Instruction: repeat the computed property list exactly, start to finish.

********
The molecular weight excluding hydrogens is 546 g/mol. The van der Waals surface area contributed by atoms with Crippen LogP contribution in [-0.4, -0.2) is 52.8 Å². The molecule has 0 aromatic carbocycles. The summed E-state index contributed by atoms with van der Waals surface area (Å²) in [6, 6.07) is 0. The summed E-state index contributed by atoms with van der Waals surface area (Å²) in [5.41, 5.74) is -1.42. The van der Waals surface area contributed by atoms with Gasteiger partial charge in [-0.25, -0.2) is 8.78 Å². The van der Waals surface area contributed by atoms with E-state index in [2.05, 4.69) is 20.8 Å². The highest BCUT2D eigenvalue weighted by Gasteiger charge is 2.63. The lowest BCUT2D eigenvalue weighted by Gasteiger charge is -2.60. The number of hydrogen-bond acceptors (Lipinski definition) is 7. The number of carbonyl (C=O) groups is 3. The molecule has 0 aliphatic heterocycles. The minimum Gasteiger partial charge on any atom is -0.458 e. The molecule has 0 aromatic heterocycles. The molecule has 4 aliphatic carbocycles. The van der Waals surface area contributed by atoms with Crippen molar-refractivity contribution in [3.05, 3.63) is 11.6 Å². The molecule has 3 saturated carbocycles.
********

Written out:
The molecular weight excluding hydrogens is 546 g/mol. The van der Waals surface area contributed by atoms with Crippen LogP contribution in [-0.4, -0.2) is 52.8 Å². The molecule has 0 aromatic carbocycles. The summed E-state index contributed by atoms with van der Waals surface area (Å²) in [6, 6.07) is 0. The summed E-state index contributed by atoms with van der Waals surface area (Å²) in [5.41, 5.74) is -1.42. The van der Waals surface area contributed by atoms with Gasteiger partial charge in [-0.25, -0.2) is 8.78 Å². The van der Waals surface area contributed by atoms with E-state index in [2.05, 4.69) is 20.8 Å². The highest BCUT2D eigenvalue weighted by Gasteiger charge is 2.63. The lowest BCUT2D eigenvalue weighted by Gasteiger charge is -2.60. The number of hydrogen-bond acceptors (Lipinski definition) is 7. The number of carbonyl (C=O) groups is 3. The molecule has 0 aliphatic heterocycles. The minimum Gasteiger partial charge on any atom is -0.458 e. The molecule has 0 aromatic heterocycles. The molecule has 4 aliphatic carbocycles. The van der Waals surface area contributed by atoms with Crippen molar-refractivity contribution in [3.05, 3.63) is 11.6 Å². The molecule has 3 saturated carbocycles.